Lanty. Begorra, I'm not. ye see, there was three of us in it, and just as we got in the stretch, the squire's colt was a length and a half ahead when she stumbled and threw me clean over the wire, and the other two horses run in three lengths ahead of the colt; but I was the first one under the wire---I mean over the wire.
Arte. Ye'll break yer neck one of these fine days.
Lanty. I'll not do it but once, I tell you that.
Arte. Ye spoke the truth for once in your life. (Starts to go.)
Lanty (bus.). Where are you going?
Arte. I'm going beyond---let me pass.
Lanty. Why don't ye go?
Arte. Don't be hindering me.
Lanty. Why don't ye go, I'm not holding ye.
Arte. Why don't ye let me go?
Lanty. Because I'm that fond of ye I want ye to kiss me.
Arte. Didn't ye try it while I was asleep?
Lanty. Oho! Ye was awake then?
Arte. I want you to understand, Lanty, I'm not under any obligations to you, I can have me pick of the parish.
Lanty. I know ye can, but ye won't.
Arte. I might. There's Pat Clancy.
Lanty. Pat Clancy, the black-muzzled thief.
Arte. And Tim Flannegan.
Lanty. The red-headed blackguard.
Arte. And Mike Mulvaney.
Lanty. The knock-kneed villain. Sure, one of his legs is like sugar candy and the other licking it.
Arte. And Dan McLaughlin.
Lanty. He's bandy-legged and has but one eye. Arte, my darlint, don't be talking like that or ye'll break my heart. Yer know I love yer, and I want yer to be my wife; and I'll make ye the happiest girl in all Dunloe.
Arte. I was only fooling with yer, Lanty. (bus.)
Lanty. Sure and it's blarney ye're giving me.
Arte. Blarney, is it? And what's that?
Lanty. Blarney is an Irish decoction brewed in the old Emerald Isle, sweeter than mountain dew; and it's always delivered along with a kiss. (bus.)
Arte (bus.). I fooled ye that time, Lanty.

(Runs off L. 2 E.)

Lanty. Begorra, ye did. Well, well, I wonder what they want me about here. Where are they, anyhow? Why don't some one come?

(Enter Gerald and Claire, C. D.)

Oh, the lady I near broke me knee for last week. (Bows.)
Claire. Lanty, I'm delighted to see you. I want to introduce you to Mr. Vaughan.
Lanty. I'm pleased to meet ye, sir.
Gerald. I want to couple my thanks with Miss Moreland's for your timely rescue----
Lanty. There, there, don't say another word about it. The merry twinkle of her eye was all the thanks I wanted, and begorra, I got that.

Enter Richard and Mrs. L., L. 2 E. with jewel case:
Lanty, R.; Claire, R. C.; Gerald, C.; Richard, L. C.; Mrs. L., L.

Richard. You're here at last, eh? (Crosses to R. ; Claire and Gerald to L. C.)
Lanty. Yes Sir.
Mrs. L. You were not around yesterday?
Lanty. No, mam. I was down to the races to ride Squire Carroll's colt.
Claire. The races! I should dearly love to see a good race.

Enter Arte, L. 2 E. Lanty and Richard, R.; Gerald and Claire, L. C.; Mrs. L., L.

Richard. Lanty, I want ye to take this case of jewels to Squire Carroll. ( Mrs. L. shows jewels.)
Lanty. Sure, they're rare beauties. I will, sir. (Richard takes case and puts it on table, R.)

Enter Murty, C. D.

Murty. A letter for you, sir. (Gives letter and crosses to R. of table R. Bus. of taking jewels out of case, while Richard reads letter.)
Richard. I beg your pardon, but this was very important business. Here, Lanty, be very careful of it. (Gives case.)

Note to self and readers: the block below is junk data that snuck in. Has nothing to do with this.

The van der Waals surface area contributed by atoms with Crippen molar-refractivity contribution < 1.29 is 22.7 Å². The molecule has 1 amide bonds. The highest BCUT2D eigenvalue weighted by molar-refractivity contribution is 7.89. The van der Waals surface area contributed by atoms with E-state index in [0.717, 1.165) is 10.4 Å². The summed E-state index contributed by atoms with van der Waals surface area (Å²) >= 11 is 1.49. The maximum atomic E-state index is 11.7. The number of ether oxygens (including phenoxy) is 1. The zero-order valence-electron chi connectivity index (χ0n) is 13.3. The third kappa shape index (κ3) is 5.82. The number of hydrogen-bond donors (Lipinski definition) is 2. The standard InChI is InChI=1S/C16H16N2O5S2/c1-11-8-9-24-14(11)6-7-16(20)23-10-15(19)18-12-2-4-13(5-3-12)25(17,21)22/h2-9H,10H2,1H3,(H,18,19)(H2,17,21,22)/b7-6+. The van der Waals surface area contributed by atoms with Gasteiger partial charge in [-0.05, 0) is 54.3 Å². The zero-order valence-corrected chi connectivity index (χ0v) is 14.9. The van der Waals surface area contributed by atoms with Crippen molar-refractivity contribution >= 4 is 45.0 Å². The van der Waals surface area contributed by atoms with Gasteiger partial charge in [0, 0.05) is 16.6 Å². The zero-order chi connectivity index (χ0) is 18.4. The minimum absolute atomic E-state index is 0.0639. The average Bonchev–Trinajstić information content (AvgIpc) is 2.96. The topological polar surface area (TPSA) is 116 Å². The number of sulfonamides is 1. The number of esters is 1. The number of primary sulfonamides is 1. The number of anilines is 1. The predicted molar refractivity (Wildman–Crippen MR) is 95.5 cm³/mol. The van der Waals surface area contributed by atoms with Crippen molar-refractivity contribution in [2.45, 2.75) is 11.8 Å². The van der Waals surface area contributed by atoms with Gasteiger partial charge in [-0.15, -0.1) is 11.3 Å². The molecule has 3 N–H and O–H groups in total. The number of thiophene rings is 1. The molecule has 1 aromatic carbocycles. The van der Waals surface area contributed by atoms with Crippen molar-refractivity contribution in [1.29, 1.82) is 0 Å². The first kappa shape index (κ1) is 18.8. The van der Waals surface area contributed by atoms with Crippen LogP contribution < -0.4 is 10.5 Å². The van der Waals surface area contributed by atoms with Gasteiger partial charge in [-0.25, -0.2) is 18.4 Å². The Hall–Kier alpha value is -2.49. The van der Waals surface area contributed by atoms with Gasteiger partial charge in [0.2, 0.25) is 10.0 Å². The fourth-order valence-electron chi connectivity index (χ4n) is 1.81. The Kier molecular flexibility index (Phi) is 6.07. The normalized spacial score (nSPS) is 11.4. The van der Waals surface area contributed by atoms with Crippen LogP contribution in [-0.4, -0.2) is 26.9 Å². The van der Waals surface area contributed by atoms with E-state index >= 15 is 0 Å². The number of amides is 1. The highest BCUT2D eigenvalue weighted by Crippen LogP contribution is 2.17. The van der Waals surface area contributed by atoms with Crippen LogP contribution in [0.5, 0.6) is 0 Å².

Lanty. I will, sure. I'll take the short cut across the meadow, and be back in the twinkling of an eye. (Exit C. D.)
Richard (aside to Murty). Remember--at the Gap at nine to-night.
Murty (aside). I'll be there. (Going.)
Richard. Tell them I'll send an answer to this to-morrow.
Murty (aside). Sure and he's a foxy man. (Aloud.) I'll tell them, sir. Good-day to yez all.
Gerald. As we have considerable time before luncheon, Arte, won't you try the song you're to sing at the picnic this afternoon?
Mrs. L. Yes, Arte, do. (Arte sings.)

After song enter Lanty and Pat, C. D.

Lanty. Mr. Livingston, there was no jewels in the case.
Richard. No jewels?
Pat and Arte. What to you mean?
Lanty. I mean that when I got to the squire's he opened the case and it was empty.
Richard. The temptation was too great.

(Richard, R.: Pat, R. C.: Lanty and Arte, C.: Claire and Gerald, L. C.: Mrs. L., L.)

Lanty. What's that?
Richard. It's no use mincing matters, it's very clear that you stole those diamonds.
Lanty. It's a lie!
Pat (restraining him). Hold hard, Lanty. Come, be a good boy, and give them back.
Richard. Oh, nonsense. he can't give them back.
Lanty. How do you know?
Richard. Well, it isn't likely you'd steal them for the purpose of giving them back. Pat, go for the constable, and we'll send him to jail.
Lanty. Jail!
Richard. Yes, jail; that's the place for all vagabonds. Go, Pat. (Pat starts.)
Mrs. L. (crosses to C.). Stop, pat. Mr. Livingston, those diamonds were mine, and I refuse to prosecute him.
Lanty. Oh, Mrs. Livingston, I thank you. (Bus.)
Mrs. L. No, Lanty. I cannot take your hand. I will not prosecute you, but, under the circumstances, you must go and never come here again. (Crosses to L.)
Pat (bus.). Lanty, I've known yer ever since ye were a little boy, and I always believed in your honesty; and if ye can come back some day with proofs of your innocence I'll have a warm welcome for yer. But till then I never want to see yer again.
Lanty. Mr. Gerald, ye've been a good friend to me, and I'll not forget yer. (Business with Arte.) Good-bye. There's a mistake here somewhere (bus.) , but I'll find it out, and some day I'll prove to yez all that Lanty McNally is no thief. (Starts to go C.)
Arte (breaking through). Lanty! (They embrace.)